If you think your child is suffering from anxiety, or overwhelm. Has had or is having a panic attack (not always as dramatic as it sounds on the outside, yet horrific for the person on the inside) try some of these 60 second anxiety relief tools that I have learned so far through experience and with 'Go Zen' research. They may seem silly to you, but boy they can make a HUGE difference.
Research shows rapid and shallow breathing are often part of the stress response. Reverse the response with deep, slow breathing. Breathe deeply through your nose then exhale fully through your mouth, continue this for one minute. Concentrate on making sure your belly gets the air, not just your chest - this will mean your stomach goes in and out as you breathe, and try to keep your shoulders relaxed. Breathing like this tells your brain there is no danger, and you can go from flight or fight mode to rest and digest.
2. Drink Water
Water helps deliver vitamins and nutrients to the right places in our bodies, it helps eliminate waste and helps our systems function properly. Even mild dehydration can affect mental well-being and increase anxiety. WATER HELPS, it also gives a focus to keep sipping on water while the surge of anxiety passes.
3. Hug a loved one or pet
We all know how much a hug can melt stress away. Hugging slows the release of stress hormones such as cortisol and releases good hormones (like oxytocin) that are responsible for social bonding. Hugs also aid against illness!
4. Be mindful
Focus on the present by asking questions about your five senses. What do you feel, see, hear, smell and taste right now?
Research shows that 47 percent of the time we are actually thinking about something other than what we are doing. This research also reveals that thinking about the past or future is more likely to trigger anxiety than focusing on the present.
5. Look at something that makes you smile
The brain responds to viewing images of others being cared for. It can soothe anxiety and remind the brain of support and love. Sounds a bit mad, but just think how 'soothed and happy' you feel when you look at images of animals being cute or humans hugging as they greet each other at the airport!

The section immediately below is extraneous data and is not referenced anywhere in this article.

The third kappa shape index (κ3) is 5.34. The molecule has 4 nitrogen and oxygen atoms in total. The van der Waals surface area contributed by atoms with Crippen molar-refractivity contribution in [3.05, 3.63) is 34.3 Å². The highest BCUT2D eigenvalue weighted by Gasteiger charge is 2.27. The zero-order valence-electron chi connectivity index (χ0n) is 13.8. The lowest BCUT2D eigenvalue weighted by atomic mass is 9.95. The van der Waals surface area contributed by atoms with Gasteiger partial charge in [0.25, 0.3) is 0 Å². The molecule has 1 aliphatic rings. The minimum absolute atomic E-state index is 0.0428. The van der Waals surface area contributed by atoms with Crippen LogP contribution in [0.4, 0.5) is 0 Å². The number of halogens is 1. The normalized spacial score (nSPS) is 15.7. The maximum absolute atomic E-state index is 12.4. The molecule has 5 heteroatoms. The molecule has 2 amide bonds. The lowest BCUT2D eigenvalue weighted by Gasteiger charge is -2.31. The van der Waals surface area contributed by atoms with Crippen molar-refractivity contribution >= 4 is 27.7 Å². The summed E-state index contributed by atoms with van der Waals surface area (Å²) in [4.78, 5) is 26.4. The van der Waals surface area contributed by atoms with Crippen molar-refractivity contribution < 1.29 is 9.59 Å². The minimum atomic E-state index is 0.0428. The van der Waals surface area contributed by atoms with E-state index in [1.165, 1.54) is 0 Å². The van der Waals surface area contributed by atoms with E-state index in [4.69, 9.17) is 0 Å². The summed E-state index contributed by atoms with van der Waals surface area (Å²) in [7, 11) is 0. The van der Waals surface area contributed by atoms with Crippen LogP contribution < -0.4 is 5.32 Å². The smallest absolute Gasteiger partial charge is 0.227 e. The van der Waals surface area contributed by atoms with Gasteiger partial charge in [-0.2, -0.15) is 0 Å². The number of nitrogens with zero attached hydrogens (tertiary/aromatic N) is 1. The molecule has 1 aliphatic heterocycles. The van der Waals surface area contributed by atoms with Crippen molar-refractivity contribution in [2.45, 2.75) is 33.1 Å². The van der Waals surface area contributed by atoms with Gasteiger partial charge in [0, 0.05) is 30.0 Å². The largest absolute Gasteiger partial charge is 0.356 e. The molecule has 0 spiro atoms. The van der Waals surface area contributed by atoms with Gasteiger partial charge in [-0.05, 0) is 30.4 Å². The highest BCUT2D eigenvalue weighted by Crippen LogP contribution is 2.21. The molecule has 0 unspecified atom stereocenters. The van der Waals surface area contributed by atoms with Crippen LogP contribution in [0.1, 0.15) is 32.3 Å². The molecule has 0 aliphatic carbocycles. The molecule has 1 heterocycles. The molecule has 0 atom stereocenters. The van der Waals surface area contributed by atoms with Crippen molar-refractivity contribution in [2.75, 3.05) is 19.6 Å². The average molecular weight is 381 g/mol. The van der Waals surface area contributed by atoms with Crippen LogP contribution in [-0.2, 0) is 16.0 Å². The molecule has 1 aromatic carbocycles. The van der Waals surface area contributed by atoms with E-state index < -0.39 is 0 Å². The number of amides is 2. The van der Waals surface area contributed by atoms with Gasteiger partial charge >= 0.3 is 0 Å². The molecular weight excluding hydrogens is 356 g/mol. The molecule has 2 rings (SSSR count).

6. Reframe stress
A little stress in your life is okay. It can lower levels of cortisol and boost productivity. (sure too much can have the opposite effect) but it is important to remind yourself that a little stress is a good thing and that it keeps you focused and motivated. Tell yourself that a little stress is actually okay.
7. Keep it real
Stress is an in-built protection mechanism from the cave days. It was there to keep the cave man attuned to the the saber-toothed cat lurking in the bush! To make sure we were really paying attention, the mind often exaggerated the object of worry (e.g a stick looked like a snake in the bush!)
The tendency to magnify what might go wrong remains with us and is a common cognitive distortion. Research shows that one of the best ways to bring yourself back from a distorted reality is self-disputation. When you have an anxious thought, ask yourself this question: is my thought really true?
The benefits of laughter are well documented. Laughing can relax muscles, improve respiration and circulation, stimulate endorphins (natural pain killers) and decrease stress-related hormones. In short, laughing is a great elixir for stress and anxiety.
Go forth and conquer team! Remember YOU ARE NOT ALONE - as a supporter or a sufferer.
I am excited to also let you know I am pooling all of my resources to create some info packs on anxiety for children and to start to work closely with them and their parents. If you would like to know more please send me an email email@example.com